In Mary Shelley’s Frankenstein, there are many similarities that can be drawn between Victor and his creation. Each of them had a great yearning for knowledge that ultimately caused their demise. Victor Frankenstein’s isolation from society is much like the monster he created himself. Ultimately both Victor Frankenstein and his monster feel remorse for what they had done. Though Victor and the creature differ in many ways, these similarities bond the two.
Victor’s desire for knowledge is apparent in the beginning of the novel. He wished to become fully educated in science and became enthralled and engrossed in his learning. The vast amount of his time was spent on his studies, “[Victor] proceeded and soon became so ardent and eager that the stars often disappeared in the light of morning whilst [Victor] was yet engaged in [his] laboratory” (Shelley 48). In relation to Victor, the creature’s desire for knowledge was just as passionate. The creature wished to learn all he could about mankind. To do this he studied books and observed the interaction between people.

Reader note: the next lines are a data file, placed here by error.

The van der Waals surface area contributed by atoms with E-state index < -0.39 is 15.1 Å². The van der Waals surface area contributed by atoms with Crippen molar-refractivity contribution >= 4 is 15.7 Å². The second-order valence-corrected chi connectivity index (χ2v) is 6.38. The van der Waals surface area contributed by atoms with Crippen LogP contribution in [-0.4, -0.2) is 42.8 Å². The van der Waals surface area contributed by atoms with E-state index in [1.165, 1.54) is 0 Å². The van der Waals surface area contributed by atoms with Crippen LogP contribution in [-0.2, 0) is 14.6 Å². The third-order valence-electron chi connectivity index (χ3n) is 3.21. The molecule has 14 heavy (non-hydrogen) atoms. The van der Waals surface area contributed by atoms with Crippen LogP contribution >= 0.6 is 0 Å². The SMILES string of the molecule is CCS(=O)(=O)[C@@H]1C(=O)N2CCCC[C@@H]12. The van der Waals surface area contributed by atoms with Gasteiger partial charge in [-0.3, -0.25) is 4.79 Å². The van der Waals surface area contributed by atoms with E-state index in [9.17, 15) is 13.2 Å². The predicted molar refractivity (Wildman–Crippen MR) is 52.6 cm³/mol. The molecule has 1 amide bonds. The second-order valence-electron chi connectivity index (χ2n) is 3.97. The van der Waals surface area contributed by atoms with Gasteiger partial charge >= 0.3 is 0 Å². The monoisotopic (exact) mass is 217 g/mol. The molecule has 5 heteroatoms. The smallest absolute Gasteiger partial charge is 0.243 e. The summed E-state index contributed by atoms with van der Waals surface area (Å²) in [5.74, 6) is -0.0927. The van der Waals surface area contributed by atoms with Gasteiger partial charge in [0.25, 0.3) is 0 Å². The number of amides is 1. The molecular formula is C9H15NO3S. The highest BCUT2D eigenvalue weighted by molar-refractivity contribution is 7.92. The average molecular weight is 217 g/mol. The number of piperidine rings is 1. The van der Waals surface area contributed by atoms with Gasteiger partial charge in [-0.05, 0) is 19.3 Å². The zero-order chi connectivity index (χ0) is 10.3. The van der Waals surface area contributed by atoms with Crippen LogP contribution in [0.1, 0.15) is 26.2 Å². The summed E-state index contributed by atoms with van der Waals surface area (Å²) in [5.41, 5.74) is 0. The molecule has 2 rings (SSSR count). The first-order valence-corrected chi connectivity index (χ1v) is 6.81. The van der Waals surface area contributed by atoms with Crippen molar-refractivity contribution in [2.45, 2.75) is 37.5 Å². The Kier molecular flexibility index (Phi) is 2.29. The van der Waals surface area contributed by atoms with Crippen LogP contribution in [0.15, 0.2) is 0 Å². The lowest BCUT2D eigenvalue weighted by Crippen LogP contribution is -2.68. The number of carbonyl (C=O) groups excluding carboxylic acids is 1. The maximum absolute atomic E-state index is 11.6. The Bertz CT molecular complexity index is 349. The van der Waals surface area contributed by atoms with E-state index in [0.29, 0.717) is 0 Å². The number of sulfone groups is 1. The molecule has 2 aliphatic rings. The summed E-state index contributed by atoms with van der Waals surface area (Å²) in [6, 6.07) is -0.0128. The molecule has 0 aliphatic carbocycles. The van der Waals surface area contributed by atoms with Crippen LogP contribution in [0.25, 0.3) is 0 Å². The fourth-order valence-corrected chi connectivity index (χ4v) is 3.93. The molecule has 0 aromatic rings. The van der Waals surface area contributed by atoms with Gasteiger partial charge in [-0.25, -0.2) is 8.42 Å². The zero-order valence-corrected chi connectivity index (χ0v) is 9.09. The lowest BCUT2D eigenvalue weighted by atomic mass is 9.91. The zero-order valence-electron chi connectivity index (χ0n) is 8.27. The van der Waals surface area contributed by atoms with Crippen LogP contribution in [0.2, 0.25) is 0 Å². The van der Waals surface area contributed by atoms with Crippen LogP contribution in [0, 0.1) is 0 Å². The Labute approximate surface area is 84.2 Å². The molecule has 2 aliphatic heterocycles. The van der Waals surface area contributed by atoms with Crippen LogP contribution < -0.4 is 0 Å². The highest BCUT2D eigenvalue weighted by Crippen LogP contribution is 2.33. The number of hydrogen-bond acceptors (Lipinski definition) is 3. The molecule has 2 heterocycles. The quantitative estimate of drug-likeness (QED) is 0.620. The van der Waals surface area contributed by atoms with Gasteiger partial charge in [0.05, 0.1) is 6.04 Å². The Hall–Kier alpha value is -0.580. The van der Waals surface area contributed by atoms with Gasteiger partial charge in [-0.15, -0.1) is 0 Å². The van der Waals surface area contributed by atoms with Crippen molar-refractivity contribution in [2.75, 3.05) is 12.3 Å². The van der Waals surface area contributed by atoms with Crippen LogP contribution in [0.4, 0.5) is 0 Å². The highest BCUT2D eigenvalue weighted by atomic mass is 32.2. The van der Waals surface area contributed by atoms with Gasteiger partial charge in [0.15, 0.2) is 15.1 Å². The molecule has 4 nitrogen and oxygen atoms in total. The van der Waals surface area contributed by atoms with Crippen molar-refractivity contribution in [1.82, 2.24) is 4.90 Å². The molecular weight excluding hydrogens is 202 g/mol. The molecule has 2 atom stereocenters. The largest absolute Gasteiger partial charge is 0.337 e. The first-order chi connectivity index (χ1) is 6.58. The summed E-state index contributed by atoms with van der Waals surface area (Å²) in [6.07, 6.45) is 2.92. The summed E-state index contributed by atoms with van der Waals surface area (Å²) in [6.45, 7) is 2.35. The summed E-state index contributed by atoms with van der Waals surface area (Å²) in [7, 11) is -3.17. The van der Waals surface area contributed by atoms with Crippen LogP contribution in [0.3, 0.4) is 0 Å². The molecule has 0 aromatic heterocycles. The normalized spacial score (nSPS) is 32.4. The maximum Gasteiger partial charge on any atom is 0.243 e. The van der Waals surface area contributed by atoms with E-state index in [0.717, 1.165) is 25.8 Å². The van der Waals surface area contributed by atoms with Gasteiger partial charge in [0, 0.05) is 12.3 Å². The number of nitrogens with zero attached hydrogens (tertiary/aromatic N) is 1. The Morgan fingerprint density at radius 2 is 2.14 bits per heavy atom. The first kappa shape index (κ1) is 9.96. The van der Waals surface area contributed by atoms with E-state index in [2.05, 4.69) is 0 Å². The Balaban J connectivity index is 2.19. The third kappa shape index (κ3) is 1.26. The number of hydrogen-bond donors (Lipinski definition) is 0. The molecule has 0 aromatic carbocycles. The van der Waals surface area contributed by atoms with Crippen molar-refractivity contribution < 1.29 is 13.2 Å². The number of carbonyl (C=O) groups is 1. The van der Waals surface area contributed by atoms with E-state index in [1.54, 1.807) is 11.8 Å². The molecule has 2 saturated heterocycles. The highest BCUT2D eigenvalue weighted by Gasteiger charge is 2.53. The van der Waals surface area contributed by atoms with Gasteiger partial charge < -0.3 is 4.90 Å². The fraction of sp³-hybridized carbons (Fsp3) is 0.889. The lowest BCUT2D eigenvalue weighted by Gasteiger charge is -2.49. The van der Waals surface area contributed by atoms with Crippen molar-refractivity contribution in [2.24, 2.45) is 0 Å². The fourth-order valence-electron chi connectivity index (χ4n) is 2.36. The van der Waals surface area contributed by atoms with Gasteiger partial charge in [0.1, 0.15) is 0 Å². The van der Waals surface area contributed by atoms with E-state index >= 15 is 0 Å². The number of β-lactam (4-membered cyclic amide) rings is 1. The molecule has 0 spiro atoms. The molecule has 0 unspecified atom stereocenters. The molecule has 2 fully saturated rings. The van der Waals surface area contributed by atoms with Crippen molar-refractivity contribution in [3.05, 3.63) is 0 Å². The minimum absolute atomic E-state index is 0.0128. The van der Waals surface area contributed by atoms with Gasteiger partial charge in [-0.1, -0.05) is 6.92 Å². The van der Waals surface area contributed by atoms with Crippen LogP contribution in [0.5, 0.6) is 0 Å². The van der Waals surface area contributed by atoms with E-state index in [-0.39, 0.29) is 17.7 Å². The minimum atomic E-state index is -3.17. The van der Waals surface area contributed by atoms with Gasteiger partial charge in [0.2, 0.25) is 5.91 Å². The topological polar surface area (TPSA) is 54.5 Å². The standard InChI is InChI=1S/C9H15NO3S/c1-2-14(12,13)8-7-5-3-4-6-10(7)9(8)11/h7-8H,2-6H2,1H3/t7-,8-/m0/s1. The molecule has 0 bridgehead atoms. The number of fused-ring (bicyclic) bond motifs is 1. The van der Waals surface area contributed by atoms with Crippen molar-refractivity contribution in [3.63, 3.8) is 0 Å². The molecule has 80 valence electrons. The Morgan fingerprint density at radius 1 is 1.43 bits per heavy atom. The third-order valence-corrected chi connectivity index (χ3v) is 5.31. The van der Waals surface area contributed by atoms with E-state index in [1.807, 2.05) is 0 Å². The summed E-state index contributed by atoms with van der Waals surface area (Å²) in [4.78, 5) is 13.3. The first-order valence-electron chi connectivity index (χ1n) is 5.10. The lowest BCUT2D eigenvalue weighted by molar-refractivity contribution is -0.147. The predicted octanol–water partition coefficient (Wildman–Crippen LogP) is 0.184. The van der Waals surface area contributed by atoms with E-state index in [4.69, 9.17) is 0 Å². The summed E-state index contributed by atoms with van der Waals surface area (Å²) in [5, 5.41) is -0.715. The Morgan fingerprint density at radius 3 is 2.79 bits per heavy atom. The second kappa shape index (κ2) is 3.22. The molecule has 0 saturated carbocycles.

Both Victor and the creature started their life with a love of the world. “I was so guided by a silken cord that all seemed but one train of enjoyment to me” (Shelley 31), proclaims Victor shortly after the start of the story. The creature also expressed his love of everything after he escapes from Victor’s lab. “Soon a gentle light stole over the heavens and gave me a sensation of pleasure” (Shelley 103). But as they both started to gain more knowledge and experience, they both became more isolated. Victor’s isolation is due to his obsession to create life, then his regret for creating the creature. “A weight of remorse crept up in [Victor’s] heart” (Shelley 89). Whereas the creature’s isolation was caused by his rejection by society due to his grotesque looks.
There is also a shared feeling of remorse between Victor and his creature. “Remorse extinguished every hope… and [Victor]...